Secondly, I think they are mistaken in their view that failing transcendental individuality, the very notion of object-hood is undermined by particle indistinguishability in quantum mechanics (and, if I am right in the foregoing, in classical mechanics). It is true that from exact permutation symmetry it follows that such particles (and, from the foregoing, classical particles) may in certain circumstances not be uniquely identifiable, in the sense that it may not be possible to refer to one member of a collective rather than another. But it does not follow, from logical principles, that such particles cannot be objects of predication. Indeed they can: objects, in Frege's sense, may share exactly the same properties and relations, with all other objects and with each other, and yet logically be counted as numerically distinct - consistent with Leibniz's principle of identity of indiscernibles (understood as the principle that questions of numerical identity are to be settled in purely predicative terms). What does turn out to be true is that elementary bosons may not be counted as objects. Logic, then, separates off gauge particles (and the Higgs boson, if it exists) from the stable constituents of matter, one and all fermions. One might take this to reflect a cleavage in nature, a fact about the fundamental ontology of the world; but that is to continue with the old ways, when logic was philosophy of science enough.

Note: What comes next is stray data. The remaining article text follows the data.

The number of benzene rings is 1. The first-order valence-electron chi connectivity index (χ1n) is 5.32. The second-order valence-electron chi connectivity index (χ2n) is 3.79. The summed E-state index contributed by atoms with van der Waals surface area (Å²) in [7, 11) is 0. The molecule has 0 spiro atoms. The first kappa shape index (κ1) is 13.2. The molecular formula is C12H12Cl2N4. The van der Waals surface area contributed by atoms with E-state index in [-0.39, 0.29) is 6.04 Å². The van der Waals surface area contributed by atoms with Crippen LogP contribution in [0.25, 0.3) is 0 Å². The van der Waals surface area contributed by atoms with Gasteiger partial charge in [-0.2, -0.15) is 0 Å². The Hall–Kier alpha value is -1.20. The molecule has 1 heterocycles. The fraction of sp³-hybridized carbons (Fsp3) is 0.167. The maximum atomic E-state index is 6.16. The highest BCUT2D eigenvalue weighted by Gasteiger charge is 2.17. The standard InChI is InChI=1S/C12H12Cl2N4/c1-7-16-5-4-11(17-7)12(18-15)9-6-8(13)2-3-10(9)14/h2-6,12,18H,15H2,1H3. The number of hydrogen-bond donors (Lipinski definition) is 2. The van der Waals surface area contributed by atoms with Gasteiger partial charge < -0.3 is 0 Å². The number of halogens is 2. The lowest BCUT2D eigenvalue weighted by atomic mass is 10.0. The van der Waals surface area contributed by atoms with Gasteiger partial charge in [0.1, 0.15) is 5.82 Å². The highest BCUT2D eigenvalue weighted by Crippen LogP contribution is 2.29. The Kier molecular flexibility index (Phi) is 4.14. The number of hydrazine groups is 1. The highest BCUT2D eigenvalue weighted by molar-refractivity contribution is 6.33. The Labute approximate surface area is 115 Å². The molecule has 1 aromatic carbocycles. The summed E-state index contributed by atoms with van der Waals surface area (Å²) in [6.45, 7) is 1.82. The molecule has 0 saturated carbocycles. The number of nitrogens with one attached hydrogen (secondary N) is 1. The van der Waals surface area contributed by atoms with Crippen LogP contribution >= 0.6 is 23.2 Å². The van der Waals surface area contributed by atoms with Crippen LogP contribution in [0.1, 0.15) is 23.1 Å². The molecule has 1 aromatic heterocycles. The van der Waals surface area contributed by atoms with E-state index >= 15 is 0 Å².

French, Ladyman, and I are agreed that the logical notion of object is inadequate to ontology, according to the structuralist, but they see the problem as more severe than do I, and unlike them, I see no reason to seek for an alternative notion of object-hood. The world is a structure, and it is thought of as such in exact physical, interpreted mathematical terms, but how it is to be broken down into parts, to be spoken of predicatively, can be a more rough and ready affair, sufficient only in the sense of FAPP, to use Bell's acronym; sufficient linguistically, but only for all practical purposes.